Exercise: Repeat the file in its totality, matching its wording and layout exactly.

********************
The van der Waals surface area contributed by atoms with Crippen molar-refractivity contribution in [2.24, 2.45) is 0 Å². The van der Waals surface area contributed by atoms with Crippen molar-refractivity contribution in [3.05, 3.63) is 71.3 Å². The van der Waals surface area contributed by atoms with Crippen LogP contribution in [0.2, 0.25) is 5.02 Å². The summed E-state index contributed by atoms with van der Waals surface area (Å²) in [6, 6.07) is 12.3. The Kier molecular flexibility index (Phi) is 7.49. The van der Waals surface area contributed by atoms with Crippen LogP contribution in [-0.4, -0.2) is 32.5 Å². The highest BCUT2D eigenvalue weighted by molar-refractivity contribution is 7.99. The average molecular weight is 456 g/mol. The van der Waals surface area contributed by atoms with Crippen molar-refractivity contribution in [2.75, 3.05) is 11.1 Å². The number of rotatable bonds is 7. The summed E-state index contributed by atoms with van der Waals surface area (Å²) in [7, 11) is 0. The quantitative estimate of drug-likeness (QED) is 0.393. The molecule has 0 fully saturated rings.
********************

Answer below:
The van der Waals surface area contributed by atoms with Crippen molar-refractivity contribution in [2.24, 2.45) is 0 Å². The van der Waals surface area contributed by atoms with Crippen molar-refractivity contribution in [3.05, 3.63) is 71.3 Å². The van der Waals surface area contributed by atoms with Crippen LogP contribution in [0.2, 0.25) is 5.02 Å². The summed E-state index contributed by atoms with van der Waals surface area (Å²) in [6, 6.07) is 12.3. The Kier molecular flexibility index (Phi) is 7.49. The van der Waals surface area contributed by atoms with Crippen LogP contribution in [-0.4, -0.2) is 32.5 Å². The highest BCUT2D eigenvalue weighted by molar-refractivity contribution is 7.99. The average molecular weight is 456 g/mol. The van der Waals surface area contributed by atoms with Crippen molar-refractivity contribution in [2.75, 3.05) is 11.1 Å². The number of rotatable bonds is 7. The summed E-state index contributed by atoms with van der Waals surface area (Å²) in [7, 11) is 0. The quantitative estimate of drug-likeness (QED) is 0.393. The molecule has 0 fully saturated rings.